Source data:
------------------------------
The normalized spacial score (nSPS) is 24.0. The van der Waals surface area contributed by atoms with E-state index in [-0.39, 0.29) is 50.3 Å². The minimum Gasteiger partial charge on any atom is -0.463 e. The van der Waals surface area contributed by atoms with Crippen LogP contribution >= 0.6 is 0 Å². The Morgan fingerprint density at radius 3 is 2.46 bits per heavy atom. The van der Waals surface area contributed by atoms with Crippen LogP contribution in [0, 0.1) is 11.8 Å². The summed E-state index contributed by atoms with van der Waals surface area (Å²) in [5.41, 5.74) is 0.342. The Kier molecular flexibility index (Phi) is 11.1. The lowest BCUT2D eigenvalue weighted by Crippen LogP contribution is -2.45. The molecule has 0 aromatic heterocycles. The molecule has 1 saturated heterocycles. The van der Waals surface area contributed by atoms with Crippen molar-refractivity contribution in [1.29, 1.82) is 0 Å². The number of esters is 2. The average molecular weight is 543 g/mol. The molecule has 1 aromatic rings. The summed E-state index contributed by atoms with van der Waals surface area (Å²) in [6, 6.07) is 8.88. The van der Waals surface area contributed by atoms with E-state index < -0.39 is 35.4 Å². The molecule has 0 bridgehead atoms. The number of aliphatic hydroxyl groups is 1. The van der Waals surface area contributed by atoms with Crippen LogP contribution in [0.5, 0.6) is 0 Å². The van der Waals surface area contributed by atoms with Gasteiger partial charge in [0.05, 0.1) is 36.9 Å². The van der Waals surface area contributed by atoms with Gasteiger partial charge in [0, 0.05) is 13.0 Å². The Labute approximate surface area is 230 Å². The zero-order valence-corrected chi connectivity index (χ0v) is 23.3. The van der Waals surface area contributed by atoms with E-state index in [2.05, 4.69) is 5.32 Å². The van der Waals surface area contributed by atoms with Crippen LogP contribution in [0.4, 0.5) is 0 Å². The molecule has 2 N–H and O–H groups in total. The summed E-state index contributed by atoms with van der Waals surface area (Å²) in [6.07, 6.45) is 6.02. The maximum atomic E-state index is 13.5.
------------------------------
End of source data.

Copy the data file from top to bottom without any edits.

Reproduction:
The normalized spacial score (nSPS) is 24.0. The van der Waals surface area contributed by atoms with E-state index in [-0.39, 0.29) is 50.3 Å². The minimum Gasteiger partial charge on any atom is -0.463 e. The van der Waals surface area contributed by atoms with Crippen LogP contribution >= 0.6 is 0 Å². The Morgan fingerprint density at radius 3 is 2.46 bits per heavy atom. The van der Waals surface area contributed by atoms with Crippen LogP contribution in [0, 0.1) is 11.8 Å². The summed E-state index contributed by atoms with van der Waals surface area (Å²) in [5.41, 5.74) is 0.342. The Kier molecular flexibility index (Phi) is 11.1. The lowest BCUT2D eigenvalue weighted by Crippen LogP contribution is -2.45. The molecule has 0 aromatic heterocycles. The molecule has 1 saturated heterocycles. The van der Waals surface area contributed by atoms with Crippen molar-refractivity contribution in [1.29, 1.82) is 0 Å². The number of esters is 2. The average molecular weight is 543 g/mol. The molecule has 1 aromatic rings. The summed E-state index contributed by atoms with van der Waals surface area (Å²) in [6, 6.07) is 8.88. The van der Waals surface area contributed by atoms with E-state index < -0.39 is 35.4 Å². The molecule has 0 bridgehead atoms. The number of aliphatic hydroxyl groups is 1. The van der Waals surface area contributed by atoms with Crippen LogP contribution in [0.5, 0.6) is 0 Å². The van der Waals surface area contributed by atoms with Gasteiger partial charge in [0.05, 0.1) is 36.9 Å². The van der Waals surface area contributed by atoms with Gasteiger partial charge in [0, 0.05) is 13.0 Å². The Labute approximate surface area is 230 Å². The zero-order valence-corrected chi connectivity index (χ0v) is 23.3. The van der Waals surface area contributed by atoms with E-state index in [2.05, 4.69) is 5.32 Å². The van der Waals surface area contributed by atoms with Crippen LogP contribution in [0.4, 0.5) is 0 Å². The molecule has 2 N–H and O–H groups in total. The summed E-state index contributed by atoms with van der Waals surface area (Å²) in [6.07, 6.45) is 6.02. The maximum atomic E-state index is 13.5.